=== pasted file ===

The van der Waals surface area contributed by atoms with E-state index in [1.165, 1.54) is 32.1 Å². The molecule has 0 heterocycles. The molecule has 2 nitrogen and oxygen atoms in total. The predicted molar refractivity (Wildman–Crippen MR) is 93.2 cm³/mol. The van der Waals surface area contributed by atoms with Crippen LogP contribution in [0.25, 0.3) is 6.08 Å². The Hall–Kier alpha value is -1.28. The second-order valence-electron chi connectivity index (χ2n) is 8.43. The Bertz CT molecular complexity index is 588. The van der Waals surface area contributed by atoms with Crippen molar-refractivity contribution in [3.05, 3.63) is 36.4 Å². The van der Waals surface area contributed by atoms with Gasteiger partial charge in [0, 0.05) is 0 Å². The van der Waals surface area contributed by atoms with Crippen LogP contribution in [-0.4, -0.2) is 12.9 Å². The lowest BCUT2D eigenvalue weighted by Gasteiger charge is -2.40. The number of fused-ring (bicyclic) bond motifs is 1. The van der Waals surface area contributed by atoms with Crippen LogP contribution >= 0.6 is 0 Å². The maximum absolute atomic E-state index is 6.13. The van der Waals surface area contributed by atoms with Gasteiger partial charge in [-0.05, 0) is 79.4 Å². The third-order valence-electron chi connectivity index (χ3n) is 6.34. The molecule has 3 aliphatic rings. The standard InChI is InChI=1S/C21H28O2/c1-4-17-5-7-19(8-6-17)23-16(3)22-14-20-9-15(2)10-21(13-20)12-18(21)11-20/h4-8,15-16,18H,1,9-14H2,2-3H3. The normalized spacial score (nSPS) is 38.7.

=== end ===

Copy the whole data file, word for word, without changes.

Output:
The van der Waals surface area contributed by atoms with E-state index in [1.165, 1.54) is 32.1 Å². The molecule has 0 heterocycles. The molecule has 2 nitrogen and oxygen atoms in total. The predicted molar refractivity (Wildman–Crippen MR) is 93.2 cm³/mol. The van der Waals surface area contributed by atoms with Crippen LogP contribution in [0.25, 0.3) is 6.08 Å². The Hall–Kier alpha value is -1.28. The second-order valence-electron chi connectivity index (χ2n) is 8.43. The Bertz CT molecular complexity index is 588. The van der Waals surface area contributed by atoms with Crippen molar-refractivity contribution in [3.05, 3.63) is 36.4 Å². The van der Waals surface area contributed by atoms with Gasteiger partial charge in [0, 0.05) is 0 Å². The van der Waals surface area contributed by atoms with Crippen LogP contribution in [-0.4, -0.2) is 12.9 Å². The lowest BCUT2D eigenvalue weighted by Gasteiger charge is -2.40. The number of fused-ring (bicyclic) bond motifs is 1. The van der Waals surface area contributed by atoms with Crippen LogP contribution >= 0.6 is 0 Å². The maximum absolute atomic E-state index is 6.13. The van der Waals surface area contributed by atoms with Gasteiger partial charge in [-0.05, 0) is 79.4 Å². The third-order valence-electron chi connectivity index (χ3n) is 6.34. The molecule has 3 aliphatic rings. The standard InChI is InChI=1S/C21H28O2/c1-4-17-5-7-19(8-6-17)23-16(3)22-14-20-9-15(2)10-21(13-20)12-18(21)11-20/h4-8,15-16,18H,1,9-14H2,2-3H3. The normalized spacial score (nSPS) is 38.7.